INVESTIGATION: Thanks to alumni, Antioch College survived its own death

Tom Manley, president of Antioch College in Yellow Springs, sits in his office near a bookcase. Manley has led the college for a little over a year now.

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Tom Manley, president of Antioch College in Yellow Springs, sits in his office near a bookcase. Manley has led the college for a little over a year now.

Five Dayton-area colleges have struggled financially in the past decade and have been forced to make major cuts, but none suffered to the depths of Antioch College in Yellow Springs.

The historic liberal arts college was forced to shutter its doors in 2009 after years of enrollment decline and revenue shortfalls.

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But, Antioch College reopened in 2011 with the help of alumni and community members who continue to support the school as it tries to build itself back up.

“A lot of work was required and that’s largely a story that centers on the passion and belief of alumni of this institution,” President Tom Manley said.

A Dayton Daily News investigation this week examines area colleges and what is causing their financial struggles. Some experts said there are too many colleges and universities in Ohio and one higher education analyst suggested that more than 500 schools would close across the United States in the next decade.

Manley describes Antioch College as a higher education “start-up” because the school had to start from scratch to reopen, despite its storied past.

Antioch officials had to apply for accreditation as a brand new institution and received it in 2016, Manley sad. This year’s graduates will be the second class to earn degrees under a newly accredited Antioch College.

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“We’re a 167-year-old start-up and that paradox has both wonder, tremendous potential and great terror connected to it,” Manley said. “Those years don’t count for applying for accreditation…it’s as if it never existed.”

Antioch College separated from the Antioch University system in 2008, when the then-parent organization decided to close the school due to enrollment declines and financial issues. In 2009 a group of alumni formed a nonprofit corporation to bring back the college which then reopened in 2011.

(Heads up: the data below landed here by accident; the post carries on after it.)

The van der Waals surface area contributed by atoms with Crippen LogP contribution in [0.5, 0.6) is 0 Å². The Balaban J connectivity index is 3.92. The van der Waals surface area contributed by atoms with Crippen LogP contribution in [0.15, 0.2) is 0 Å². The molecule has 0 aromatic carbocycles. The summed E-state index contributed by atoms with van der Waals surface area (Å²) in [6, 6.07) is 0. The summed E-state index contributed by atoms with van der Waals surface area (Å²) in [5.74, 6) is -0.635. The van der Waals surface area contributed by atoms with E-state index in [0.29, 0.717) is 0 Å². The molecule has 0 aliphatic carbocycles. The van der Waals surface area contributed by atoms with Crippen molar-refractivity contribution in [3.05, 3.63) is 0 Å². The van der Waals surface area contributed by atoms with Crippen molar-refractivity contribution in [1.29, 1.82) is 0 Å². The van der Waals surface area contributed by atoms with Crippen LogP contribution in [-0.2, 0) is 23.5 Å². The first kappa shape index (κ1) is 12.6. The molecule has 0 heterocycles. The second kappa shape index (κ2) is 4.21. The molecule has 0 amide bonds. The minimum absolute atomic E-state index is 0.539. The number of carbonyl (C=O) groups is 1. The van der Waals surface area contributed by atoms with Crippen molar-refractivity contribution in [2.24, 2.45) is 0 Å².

Before accreditation came, Antioch College needed to attract students. To do so, the school offered free tuition for its first few classes.

Enrollment is still low though with fewer than 200 students on campus down from the school’s high point of around 2,000, officials said. The school will likely remain small for the foreseeable future and Manley said it will grow incrementally and strategically.

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Along with bringing back students the school had to rebuild its board of trustees, its faculty and actual facilities on campus.

A few of the buildings on Antioch’s campus are closed and some are even slated for demolition. Others have been completely rehabbed by alumni and students.

The school renovated a structure that held its original gym into a wellness center for the campus and community. The building features a workout facility, a pool, rooms for yoga and two gyms.

A mural painted in the 1930s remains on the walls of the wellness center and current students painted a new one in mid-June to carry on the tradition.

The tradition of Antioch’s alumni base is the biggest reason the college was able to come “back from the dead.” Manley said.

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Its alumni have put together their own workshop that they use to help renovate and fix things up on campus. Some have contemplated moving back to Yellow Springs to live in a proposed “alumni village” said Mark Reynolds, director of marketing and communications who is also an Antioch alumnus.

When the Antioch University system announced it was closing the college, alumni stepped up and donated a combined $400,000 in just one day, Reynolds said. Ever since then, they’ve continued to help Antioch “raise in a month what other small colleges raise in a year,”Manley said.

“It’s a remarkable relationship,” Manley said “I would say look to your alumni and community and engage them.”

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